Now we have it, in the shape of Shaking a Leg, a 600-page selection of her journalism which - despite some typesetting gremlins and proofreading goblins - explains what makes her a great and indispensable talent.
She came to journalism reluctantly. Her father was a Fleet Street man, a Scot working nights on the news desk, and though she adored him, and tried a brief stint on a local paper at 18, she didn't want to follow in the trade. But then, in her thirties, Paul Barker, to his eternal credit, gave her the platform she needed at New Society. The need wasn't for money so much as the chance to test ideas. It didn't matter whether the assignment was a book review, a travel piece, a memoir or an academic essay. Whatever Angela Carter wrote, she poured herself into, body and soul.
Body, especially. "Notes from a Maternity Ward" must be one of the least pious pieces ever written about childbirth, wonderfully dismissive of ideas such as early bonding or of labour as an experience akin to meditation ("colour film would have made souvenir snaps of the finale of my own accouchement look like stills from a Hammer horror film"). Sex, too, was an abiding - indeed the abiding - concern. She measured other writers by how they wrote about it: any hint of prudery or prurience, of fainthearted euphemism or old-style male exploitation, and she'd be on to it. D H Lawrence, though "the greatest English novelist of the century", she sees as a queasy stocking-fetishist. It isn't only men she goes for: affecting to pay tribute to the accomplishments of the porn star Linda Lovelace ("Not every girl can insert a foot inside her vagina"), she denounces her as kitschily safe and antiseptic. For Carter, there could be no greater sin of the flesh.
With this intense physical alertness went a tough mind. A "second-generation grammar school kid", she was brainy without being cerebral. Rationalism she saw as an expression of self-confident masculinity, and she wasn't one for sweetly reasoned argument. Rather than slow construction work with blocks of logic, she preferred the task of demolition, "the demythologising business". This isn't to say she was destructive, but she found much of post-war Britain stuffy and hypocritical, a house darkened by brittle lies, and she wanted to let a little light in. If that meant chucking stones, well and good. She had other projectiles, too - nuggets of truth, pearls of wisdom, even (sometimes) grapes of wrath.
Politicians, especially, made her angry: their lies, their self-importance, their tolerance of nuclear weapons. But rancour wasn't her style. When she put people on trial, for their social attitudes or their art, she didn't solemnly denounce, but laughed them out of court. One essay here is called "Alison's Giggle", a tribute to the heroine of Chaucer's "The Miller's Tale" for the innocent glee with which she pleases herself and gets the better of her husband, suitor and lover, "which is more than a girl like her will be able to do again, in fiction, for almost more than half a millennium". Carter's own giggles aren't so much girly as gently mocking. Her power as a feminist writer is that she's funny and derisive, not earnest at all.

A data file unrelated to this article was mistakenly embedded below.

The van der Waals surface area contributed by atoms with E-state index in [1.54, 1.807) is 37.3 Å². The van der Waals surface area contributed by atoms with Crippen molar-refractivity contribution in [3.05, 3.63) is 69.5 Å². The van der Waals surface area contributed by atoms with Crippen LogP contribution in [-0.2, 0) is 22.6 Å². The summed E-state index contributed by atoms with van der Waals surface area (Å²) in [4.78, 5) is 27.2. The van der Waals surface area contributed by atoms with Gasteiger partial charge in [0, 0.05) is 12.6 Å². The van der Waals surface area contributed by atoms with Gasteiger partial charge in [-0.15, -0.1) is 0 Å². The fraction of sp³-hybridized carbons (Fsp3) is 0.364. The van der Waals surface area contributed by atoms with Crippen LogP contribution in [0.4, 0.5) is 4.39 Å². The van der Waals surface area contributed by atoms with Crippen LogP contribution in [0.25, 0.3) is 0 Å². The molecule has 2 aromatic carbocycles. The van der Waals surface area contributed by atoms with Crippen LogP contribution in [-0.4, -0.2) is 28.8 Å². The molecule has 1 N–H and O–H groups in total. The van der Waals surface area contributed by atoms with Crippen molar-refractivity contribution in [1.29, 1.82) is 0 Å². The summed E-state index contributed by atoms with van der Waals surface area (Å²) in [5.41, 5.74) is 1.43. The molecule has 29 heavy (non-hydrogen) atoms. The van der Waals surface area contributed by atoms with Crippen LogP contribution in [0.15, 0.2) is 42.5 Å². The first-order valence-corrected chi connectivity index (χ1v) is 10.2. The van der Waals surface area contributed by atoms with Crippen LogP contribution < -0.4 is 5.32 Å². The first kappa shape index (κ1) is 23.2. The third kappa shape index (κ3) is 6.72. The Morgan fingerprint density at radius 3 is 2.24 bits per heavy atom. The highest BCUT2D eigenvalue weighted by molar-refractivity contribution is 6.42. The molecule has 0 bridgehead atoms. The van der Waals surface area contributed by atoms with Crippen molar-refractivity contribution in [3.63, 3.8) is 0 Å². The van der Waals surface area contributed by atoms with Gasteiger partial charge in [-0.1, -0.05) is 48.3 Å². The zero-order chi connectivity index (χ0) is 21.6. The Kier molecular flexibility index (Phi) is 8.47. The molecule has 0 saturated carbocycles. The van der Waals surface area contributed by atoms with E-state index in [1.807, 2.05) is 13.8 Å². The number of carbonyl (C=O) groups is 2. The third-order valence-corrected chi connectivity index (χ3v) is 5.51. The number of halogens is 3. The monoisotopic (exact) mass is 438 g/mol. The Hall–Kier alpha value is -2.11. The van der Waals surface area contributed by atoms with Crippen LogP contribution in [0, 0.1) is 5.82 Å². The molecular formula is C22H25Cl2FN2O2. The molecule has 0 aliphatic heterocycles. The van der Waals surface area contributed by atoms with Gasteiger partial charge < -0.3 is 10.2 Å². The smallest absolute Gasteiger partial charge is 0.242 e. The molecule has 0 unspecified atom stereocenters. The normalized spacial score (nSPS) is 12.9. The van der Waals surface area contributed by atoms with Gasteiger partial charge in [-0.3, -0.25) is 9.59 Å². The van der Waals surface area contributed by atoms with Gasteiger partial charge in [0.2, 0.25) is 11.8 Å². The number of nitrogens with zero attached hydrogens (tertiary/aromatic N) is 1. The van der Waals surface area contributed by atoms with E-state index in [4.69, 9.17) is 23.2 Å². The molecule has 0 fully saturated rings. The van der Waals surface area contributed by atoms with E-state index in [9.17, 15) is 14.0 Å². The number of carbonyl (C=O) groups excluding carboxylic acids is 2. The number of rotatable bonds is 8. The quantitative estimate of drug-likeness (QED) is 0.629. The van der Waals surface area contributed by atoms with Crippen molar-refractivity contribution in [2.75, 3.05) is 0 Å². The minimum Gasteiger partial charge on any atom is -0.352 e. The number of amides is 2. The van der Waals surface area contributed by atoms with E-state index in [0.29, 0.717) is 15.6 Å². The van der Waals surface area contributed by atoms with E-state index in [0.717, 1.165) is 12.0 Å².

One of her most charming tics is a genteel, heaven-help-us exasperation - expressions like "dammit", for instance, or "rum, that" or "oh dear no" tacked onto the end of a sentence, which are funny because of the stronger words you know must have occurred to her (she was "notoriously foul-mouthed"). Yet charm is something she feels uncomfortable with, a family curse, the bit of herself that cloyingly seeks approval, especially from men. Carter, however, can't help but exude charm. It's there in her voice, like the sound of money in Daisy Buchanan's in The Great Gatsby. As a teenager she had wanted to be an actress, to captivate and perform. The instinct remained, no matter how she tried to drive it out with something steelier.
If this is one of the great tensions in Carter, the other is the war between northern pragmatism and airy southern caprice. Born in Eastbourne - according to "the family talent for magical realism", her mother's pregnancy was confirmed the day WW2 broke out - she spent her first five years in south Yorkshire, where she was brought up mainly by her granny, a "squat, fierce and black-clad [woman] like the granny in the Giles cartoons in the Sunday Express". It was a social-realist infancy, among miners with hacking coughs. At the end of the war, when the bombs had stopped, Angela and her mother rejoined her dandyish father in south London, and assumed a bohemian lifestyle without rules, punishments or bedtimes. But by then the damage was done. The withering voice of her grandmother resounded in the growing novelist's ear ("Tha bloody fool"), alerting her to all displays of pseudery and affectation, not least her own.